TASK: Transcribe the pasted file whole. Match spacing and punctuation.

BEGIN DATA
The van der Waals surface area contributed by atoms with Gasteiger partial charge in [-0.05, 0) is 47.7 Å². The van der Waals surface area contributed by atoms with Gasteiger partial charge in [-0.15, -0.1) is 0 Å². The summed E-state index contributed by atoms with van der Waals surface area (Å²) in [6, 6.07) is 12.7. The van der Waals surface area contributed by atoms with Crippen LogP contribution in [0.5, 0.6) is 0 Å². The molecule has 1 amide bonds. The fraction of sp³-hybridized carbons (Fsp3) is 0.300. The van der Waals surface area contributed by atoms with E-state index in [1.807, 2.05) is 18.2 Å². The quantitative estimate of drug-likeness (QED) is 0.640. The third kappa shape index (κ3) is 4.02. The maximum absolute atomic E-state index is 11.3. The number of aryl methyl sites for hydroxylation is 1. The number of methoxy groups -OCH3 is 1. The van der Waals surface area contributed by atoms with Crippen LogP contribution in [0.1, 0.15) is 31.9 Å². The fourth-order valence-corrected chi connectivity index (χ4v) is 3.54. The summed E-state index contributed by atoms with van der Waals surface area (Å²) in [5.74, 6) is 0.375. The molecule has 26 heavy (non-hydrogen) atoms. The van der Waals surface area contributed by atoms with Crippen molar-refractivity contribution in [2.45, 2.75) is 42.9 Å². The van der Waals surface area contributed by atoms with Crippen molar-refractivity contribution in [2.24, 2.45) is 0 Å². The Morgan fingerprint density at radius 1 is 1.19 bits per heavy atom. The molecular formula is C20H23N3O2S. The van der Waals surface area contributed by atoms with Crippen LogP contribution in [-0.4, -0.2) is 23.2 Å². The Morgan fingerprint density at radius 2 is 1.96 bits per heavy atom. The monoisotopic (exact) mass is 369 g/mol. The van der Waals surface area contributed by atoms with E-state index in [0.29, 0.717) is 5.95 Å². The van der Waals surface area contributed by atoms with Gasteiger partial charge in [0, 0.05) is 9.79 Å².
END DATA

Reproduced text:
The van der Waals surface area contributed by atoms with Gasteiger partial charge in [-0.05, 0) is 47.7 Å². The van der Waals surface area contributed by atoms with Gasteiger partial charge in [-0.15, -0.1) is 0 Å². The summed E-state index contributed by atoms with van der Waals surface area (Å²) in [6, 6.07) is 12.7. The van der Waals surface area contributed by atoms with Crippen LogP contribution in [0.5, 0.6) is 0 Å². The molecule has 1 amide bonds. The fraction of sp³-hybridized carbons (Fsp3) is 0.300. The van der Waals surface area contributed by atoms with E-state index in [1.807, 2.05) is 18.2 Å². The quantitative estimate of drug-likeness (QED) is 0.640. The third kappa shape index (κ3) is 4.02. The maximum absolute atomic E-state index is 11.3. The number of aryl methyl sites for hydroxylation is 1. The number of methoxy groups -OCH3 is 1. The van der Waals surface area contributed by atoms with Crippen LogP contribution in [0.1, 0.15) is 31.9 Å². The fourth-order valence-corrected chi connectivity index (χ4v) is 3.54. The summed E-state index contributed by atoms with van der Waals surface area (Å²) in [5.74, 6) is 0.375. The molecule has 26 heavy (non-hydrogen) atoms. The van der Waals surface area contributed by atoms with Crippen molar-refractivity contribution in [2.45, 2.75) is 42.9 Å². The van der Waals surface area contributed by atoms with Crippen molar-refractivity contribution in [2.24, 2.45) is 0 Å². The Morgan fingerprint density at radius 1 is 1.19 bits per heavy atom. The molecular formula is C20H23N3O2S. The van der Waals surface area contributed by atoms with Crippen LogP contribution in [-0.4, -0.2) is 23.2 Å². The Morgan fingerprint density at radius 2 is 1.96 bits per heavy atom. The monoisotopic (exact) mass is 369 g/mol. The van der Waals surface area contributed by atoms with E-state index in [0.29, 0.717) is 5.95 Å². The van der Waals surface area contributed by atoms with Gasteiger partial charge in [0, 0.05) is 9.79 Å².